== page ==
Riddy Arman

Riddy Arman's 2021 self-titled debut album opens with a story of Johnny Cash coming to her father in a vision, shortly before both men passed, it tells stories of Riddy's days working as an actual cowboy, and it includes a cover of Kris Kristofferson's 1970 country ballad "Help Me Make It Through the Night," so it's clearly steeped in age-old country traditions. It should some as no surprise that she's been compared to a variety of country legends, but she's also has a freshness that's earned her comparisons to newer, indie-friendly artists like Neko Case and Margo Price, and she's about to tour with Lady Lamb. The comparison she likes best is Dolly Parton, because Dolly "did go through a phase in her early career where she wrote only sad songs [...] so I guess I related more to that one, because it’s the beginning of my music career and they’re all sad songs so far." True to that description, Riddy's debut album is largely full of stripped-back, melancholic songs that are riddled with death and heartbreak. I wouldn't call it "alt-country," but her interest in raw, somber songs is certainly an alternative to most of what's played on country radio today. And it's impressive how seasoned and instant-classic her songs sound for someone with just one album. She told Holler a few months ago that she's looking to start working on her second album soon, which is great news; her future is looking incredibly bright.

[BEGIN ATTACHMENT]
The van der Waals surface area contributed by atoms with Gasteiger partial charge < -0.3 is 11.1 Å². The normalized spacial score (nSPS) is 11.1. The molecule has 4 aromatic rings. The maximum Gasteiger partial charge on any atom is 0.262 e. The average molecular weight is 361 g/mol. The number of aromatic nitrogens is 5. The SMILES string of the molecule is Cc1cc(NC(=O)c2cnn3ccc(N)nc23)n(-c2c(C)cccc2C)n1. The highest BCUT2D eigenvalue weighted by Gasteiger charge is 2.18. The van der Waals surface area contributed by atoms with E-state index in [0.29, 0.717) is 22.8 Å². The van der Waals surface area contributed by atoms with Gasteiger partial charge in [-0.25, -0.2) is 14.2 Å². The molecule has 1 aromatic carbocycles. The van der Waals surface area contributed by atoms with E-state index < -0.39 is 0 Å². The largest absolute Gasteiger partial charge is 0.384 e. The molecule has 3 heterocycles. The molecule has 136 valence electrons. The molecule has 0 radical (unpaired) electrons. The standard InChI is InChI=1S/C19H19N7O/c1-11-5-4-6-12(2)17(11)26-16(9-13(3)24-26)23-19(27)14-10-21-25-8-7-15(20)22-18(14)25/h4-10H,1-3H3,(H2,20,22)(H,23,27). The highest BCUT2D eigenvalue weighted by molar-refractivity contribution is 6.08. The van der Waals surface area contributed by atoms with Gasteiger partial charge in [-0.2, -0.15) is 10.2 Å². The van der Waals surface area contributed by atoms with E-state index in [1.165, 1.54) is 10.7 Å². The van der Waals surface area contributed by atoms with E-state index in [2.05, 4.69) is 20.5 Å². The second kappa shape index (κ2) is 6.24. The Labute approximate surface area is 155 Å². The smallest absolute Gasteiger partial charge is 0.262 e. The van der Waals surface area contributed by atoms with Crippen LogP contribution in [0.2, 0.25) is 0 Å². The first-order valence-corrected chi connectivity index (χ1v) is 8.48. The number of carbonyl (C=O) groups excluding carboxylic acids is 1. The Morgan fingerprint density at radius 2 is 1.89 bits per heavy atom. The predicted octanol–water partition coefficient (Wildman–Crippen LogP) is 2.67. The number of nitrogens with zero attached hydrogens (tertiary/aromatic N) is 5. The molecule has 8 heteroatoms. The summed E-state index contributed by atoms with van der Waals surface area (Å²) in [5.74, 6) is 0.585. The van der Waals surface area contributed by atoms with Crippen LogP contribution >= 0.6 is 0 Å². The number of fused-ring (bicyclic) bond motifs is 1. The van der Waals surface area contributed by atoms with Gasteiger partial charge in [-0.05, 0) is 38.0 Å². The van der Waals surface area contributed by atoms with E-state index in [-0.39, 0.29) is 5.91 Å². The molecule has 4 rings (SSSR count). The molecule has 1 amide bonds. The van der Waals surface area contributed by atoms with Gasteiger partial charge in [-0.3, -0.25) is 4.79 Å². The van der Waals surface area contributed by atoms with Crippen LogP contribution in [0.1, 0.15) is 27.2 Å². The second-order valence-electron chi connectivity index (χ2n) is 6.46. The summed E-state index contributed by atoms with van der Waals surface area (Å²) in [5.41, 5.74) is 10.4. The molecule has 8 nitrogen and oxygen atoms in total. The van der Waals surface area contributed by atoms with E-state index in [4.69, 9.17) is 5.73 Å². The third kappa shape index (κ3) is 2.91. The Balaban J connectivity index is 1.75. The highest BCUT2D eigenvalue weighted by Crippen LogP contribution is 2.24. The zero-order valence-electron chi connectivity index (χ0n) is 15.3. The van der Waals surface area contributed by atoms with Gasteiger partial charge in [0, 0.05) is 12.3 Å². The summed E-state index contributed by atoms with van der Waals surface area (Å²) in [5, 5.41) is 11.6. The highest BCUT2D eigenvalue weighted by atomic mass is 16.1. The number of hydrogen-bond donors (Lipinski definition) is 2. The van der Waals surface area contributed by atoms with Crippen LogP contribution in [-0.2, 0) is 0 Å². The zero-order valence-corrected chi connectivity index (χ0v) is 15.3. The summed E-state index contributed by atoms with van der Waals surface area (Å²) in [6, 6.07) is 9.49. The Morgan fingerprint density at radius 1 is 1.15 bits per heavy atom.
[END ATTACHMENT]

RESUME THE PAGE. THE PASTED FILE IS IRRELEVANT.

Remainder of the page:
Emily Scott Robinson

Emily Scott Robinson's music career began to rise with 2019's self-released Traveling Mercies and its standout track "The Dress," a devastating song about sexual assault, and an even bigger breakthrough came with 2021's American Siren, her first album for Oh Boy Records. With stories that range from a war veteran who took his own life ("Hometown Hero") to a life-changing experience watching her late label co-founder John Prine perform ("Cheap Seats"), American Siren proves that Emily has the power to leave you hanging on her every word no matter the topic. She's cited Nanci Griffith, Joni Mitchell, James Taylor, and Prine himself as formative influences, and her own music puts a modern spin on classic folk and country influences just like those. She favors humble production and simple, earthy arrangements that really let her storytelling and soaring voice do the talking, and the less-is-more approach is exactly what her songs need to hit as hard as they do. Emily has called American Siren "bigger and riskier and more expansive than [her] last collection," which feels like a very accurate assessment, and if she keeps progressing at this rate she'll be (even more) unstoppable. This year, she's been busy with her Acoustic Mondays video series (her latest is a gorgeous cover of the classic "Love at the Five & Dime" by her hero Nanci Griffith) and touring, and by the looks of things, she does not plan to slow down anytime soon.


Upcoming tour dates for each artist are mentioned in the corresponding blurbs above but a handful of artists on this list are also playing the very cool looking new alt-country fest Palomino Festival in California alongside greats like Kacey Musgraves, Willie Nelson, Jason Isbell, and Turnpike Troubadours. Some of them are on Americanafest too.

Listen to or follow our playlist with all 15 artists: